Board agrees to improve Swine Barn


By Ryan Berry

GREENVILLE — The Darke County Agricultural Society’s Board of Directors has agreed to help exhibitors in the Swine Barn during the 2024 Great Darke County Fair. The approval came at the June 19 meeting of the Fair Board.

At the first meeting in June, Director Curtis Yount addressed the board and asked for over $60,000 in upgrades to the electrical system in the Swine Barn. He cited a safety hazard and possibly a fire code violation with very few electrical drops over where the majority of hog pens are now located. No action was taken at that time. The electrical drops will drop electric outlets from the ceiling to spots above where the hog pens will be located. There were issues at last year’s fair with how extension cords were being used.

At the most recent meeting, Yount renewed his request. “You need 46 boxes, you’ve got 18,” said Yount. He and Director Marla Werner said they each talked to the fire marshal and the issue is with how the exhibitors run extension cords in the barn. “How are they going to run extension cords. We’ve got to get started. Let Mike (Bender of Bender Electric) get started,” said Yount. Werner, treasurer of the Agricultural Society, shot back, “You haven’t even given us a price.” She said she has been asking since November or December for the board to get a price from Bender Electric. “I have asked every meeting, and nobody has brought a price to this board,” Werner added.

Director Jim Zumbrink asked about the plug-ins around the outside of the building and if they are being used. Yount explained the barn was reconfigured so the pens can better serve the exhibitors. The exhibitor’s tack (show boxes and storage boxes) is stored along the walls of the pen or on top of the pens. This is to keep the hogs from being distracted and safe from corners, boxes, etc. when they are being moved from their pen to the show ring. Exhibitors would need to run extension cords across the aisle to their pens, which would create another hazard. Zumbrink said, “They are not utilizing some of the stuff they’ve got.” He added, “It’s a dirty shame we spent the money putting all the electric on the outside of that building and not using it.”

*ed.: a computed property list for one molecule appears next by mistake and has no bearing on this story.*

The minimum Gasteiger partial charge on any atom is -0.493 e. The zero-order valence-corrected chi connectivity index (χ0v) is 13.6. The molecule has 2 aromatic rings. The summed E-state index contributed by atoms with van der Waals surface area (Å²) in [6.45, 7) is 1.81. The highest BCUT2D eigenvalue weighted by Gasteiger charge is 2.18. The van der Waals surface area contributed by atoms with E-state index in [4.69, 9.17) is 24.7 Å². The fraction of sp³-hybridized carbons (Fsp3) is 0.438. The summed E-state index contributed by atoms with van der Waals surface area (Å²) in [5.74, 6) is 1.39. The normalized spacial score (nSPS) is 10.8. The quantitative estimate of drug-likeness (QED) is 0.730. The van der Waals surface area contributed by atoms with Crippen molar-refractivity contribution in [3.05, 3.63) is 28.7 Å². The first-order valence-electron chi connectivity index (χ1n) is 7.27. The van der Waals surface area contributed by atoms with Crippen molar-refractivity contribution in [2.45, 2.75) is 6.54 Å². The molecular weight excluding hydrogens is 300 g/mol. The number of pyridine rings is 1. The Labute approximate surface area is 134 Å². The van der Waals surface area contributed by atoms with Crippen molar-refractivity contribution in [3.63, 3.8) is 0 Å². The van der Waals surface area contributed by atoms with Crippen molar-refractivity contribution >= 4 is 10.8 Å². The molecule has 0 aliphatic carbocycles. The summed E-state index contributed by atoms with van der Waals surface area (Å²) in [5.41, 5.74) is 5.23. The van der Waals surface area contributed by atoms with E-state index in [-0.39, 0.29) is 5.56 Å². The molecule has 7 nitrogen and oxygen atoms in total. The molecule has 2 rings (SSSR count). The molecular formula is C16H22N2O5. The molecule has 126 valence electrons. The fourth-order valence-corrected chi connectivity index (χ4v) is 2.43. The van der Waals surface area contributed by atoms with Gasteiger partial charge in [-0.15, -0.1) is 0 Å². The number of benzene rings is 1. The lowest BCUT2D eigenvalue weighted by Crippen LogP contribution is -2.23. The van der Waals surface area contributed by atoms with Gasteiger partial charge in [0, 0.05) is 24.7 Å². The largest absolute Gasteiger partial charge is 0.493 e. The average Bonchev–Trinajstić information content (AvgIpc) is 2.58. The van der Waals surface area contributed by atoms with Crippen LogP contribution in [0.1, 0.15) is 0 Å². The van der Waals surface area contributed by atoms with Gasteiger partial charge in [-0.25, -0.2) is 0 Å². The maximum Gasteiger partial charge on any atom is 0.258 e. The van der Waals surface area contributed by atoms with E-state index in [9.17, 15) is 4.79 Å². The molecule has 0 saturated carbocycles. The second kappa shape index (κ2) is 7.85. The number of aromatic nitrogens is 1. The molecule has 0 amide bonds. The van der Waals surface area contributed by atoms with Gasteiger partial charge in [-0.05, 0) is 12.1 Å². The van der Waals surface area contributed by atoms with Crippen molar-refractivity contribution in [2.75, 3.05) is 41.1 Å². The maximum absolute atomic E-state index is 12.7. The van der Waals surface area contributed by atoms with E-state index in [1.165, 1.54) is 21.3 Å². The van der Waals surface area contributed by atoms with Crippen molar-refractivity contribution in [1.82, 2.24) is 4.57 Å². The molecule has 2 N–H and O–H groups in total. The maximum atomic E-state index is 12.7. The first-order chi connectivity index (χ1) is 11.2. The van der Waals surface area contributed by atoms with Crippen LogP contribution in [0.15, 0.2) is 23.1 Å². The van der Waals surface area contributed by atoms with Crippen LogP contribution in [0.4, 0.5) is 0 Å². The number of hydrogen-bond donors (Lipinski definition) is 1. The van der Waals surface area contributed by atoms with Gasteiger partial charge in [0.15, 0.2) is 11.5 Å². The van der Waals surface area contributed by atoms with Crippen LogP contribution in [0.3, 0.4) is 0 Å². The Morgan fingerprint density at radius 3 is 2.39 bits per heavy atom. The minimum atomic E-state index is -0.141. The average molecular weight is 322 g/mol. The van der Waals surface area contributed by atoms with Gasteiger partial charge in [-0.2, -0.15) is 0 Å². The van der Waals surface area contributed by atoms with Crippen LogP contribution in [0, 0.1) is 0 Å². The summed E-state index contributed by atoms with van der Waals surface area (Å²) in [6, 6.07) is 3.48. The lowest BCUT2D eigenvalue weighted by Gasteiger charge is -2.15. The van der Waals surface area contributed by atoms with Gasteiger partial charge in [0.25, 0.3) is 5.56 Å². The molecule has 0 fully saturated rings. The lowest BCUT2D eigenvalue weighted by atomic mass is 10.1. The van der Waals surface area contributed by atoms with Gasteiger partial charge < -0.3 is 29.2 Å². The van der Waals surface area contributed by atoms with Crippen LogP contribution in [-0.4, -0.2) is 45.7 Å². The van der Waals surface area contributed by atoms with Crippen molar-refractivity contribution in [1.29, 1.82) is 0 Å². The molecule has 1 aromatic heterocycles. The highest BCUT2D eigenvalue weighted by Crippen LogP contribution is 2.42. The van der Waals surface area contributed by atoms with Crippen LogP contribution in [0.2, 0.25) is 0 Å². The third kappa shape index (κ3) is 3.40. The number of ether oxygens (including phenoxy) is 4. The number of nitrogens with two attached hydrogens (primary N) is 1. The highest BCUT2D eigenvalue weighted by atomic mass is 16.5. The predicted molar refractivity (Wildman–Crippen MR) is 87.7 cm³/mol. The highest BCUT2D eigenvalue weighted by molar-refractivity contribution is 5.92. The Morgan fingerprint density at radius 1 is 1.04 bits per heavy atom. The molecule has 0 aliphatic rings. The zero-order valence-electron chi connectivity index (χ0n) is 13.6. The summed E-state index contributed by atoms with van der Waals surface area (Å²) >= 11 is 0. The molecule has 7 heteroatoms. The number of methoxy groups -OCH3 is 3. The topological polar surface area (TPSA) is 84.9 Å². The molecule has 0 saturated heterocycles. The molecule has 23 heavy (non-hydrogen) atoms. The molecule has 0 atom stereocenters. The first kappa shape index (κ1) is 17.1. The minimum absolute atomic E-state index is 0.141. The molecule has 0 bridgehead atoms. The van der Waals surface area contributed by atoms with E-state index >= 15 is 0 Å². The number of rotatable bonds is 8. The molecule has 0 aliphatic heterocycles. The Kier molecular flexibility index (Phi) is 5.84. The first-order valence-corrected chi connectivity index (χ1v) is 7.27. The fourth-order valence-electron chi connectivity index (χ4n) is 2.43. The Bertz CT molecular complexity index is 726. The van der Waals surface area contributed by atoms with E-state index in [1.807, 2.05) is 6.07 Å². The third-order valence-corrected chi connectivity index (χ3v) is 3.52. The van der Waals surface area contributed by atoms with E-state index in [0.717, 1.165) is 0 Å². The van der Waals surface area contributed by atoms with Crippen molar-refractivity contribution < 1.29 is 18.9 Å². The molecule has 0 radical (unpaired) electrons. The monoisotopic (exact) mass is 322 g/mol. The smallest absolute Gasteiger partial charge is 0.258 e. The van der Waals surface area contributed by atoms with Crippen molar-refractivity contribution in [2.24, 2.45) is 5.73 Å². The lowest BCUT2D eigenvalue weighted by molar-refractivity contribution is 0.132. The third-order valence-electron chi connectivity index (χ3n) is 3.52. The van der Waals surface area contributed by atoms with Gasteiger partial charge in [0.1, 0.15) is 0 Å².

Werner noted there is money in the Swine Department’s building account to do some of the work. A motion was made to install 15 electrical drops before the 2024 fair. Yount and Zumbrink estimated the cost to be approximately $1,000 per drop.

Director Heidi May received approval from the board to spend $1,500 to purchase a new head gate for the beef and dairy barn. The current head gate has been fixed multiple times over the years. Director Apollo Perez suggested the current head gate is generic. He would like the board to purchase a head gate that has a place where they can tie down the halter. The head gate is used to tag beef and dairy cattle in the winter prior to the fair and also during the fair for weigh-ins.

Although she was given approval to purchase the head gate, she will work with Perez to determine if there is another option. May expects to sell the current head gate and a head gate that is no longer used, as well as asking the beef and dairy departments to contribute to the purchase to help pay for the new head gate.

In other business, the board:

* Agreed to purchase 10 electric poles;

* Agreed to purchase a Scissor Lift;

* Agreed to have the Horseshoe Building treated for termites; and

* Tabled the issue of rain insurance for the concert during the fair.

To contact Daily Advocate Editor Ryan Berry, email [email protected].

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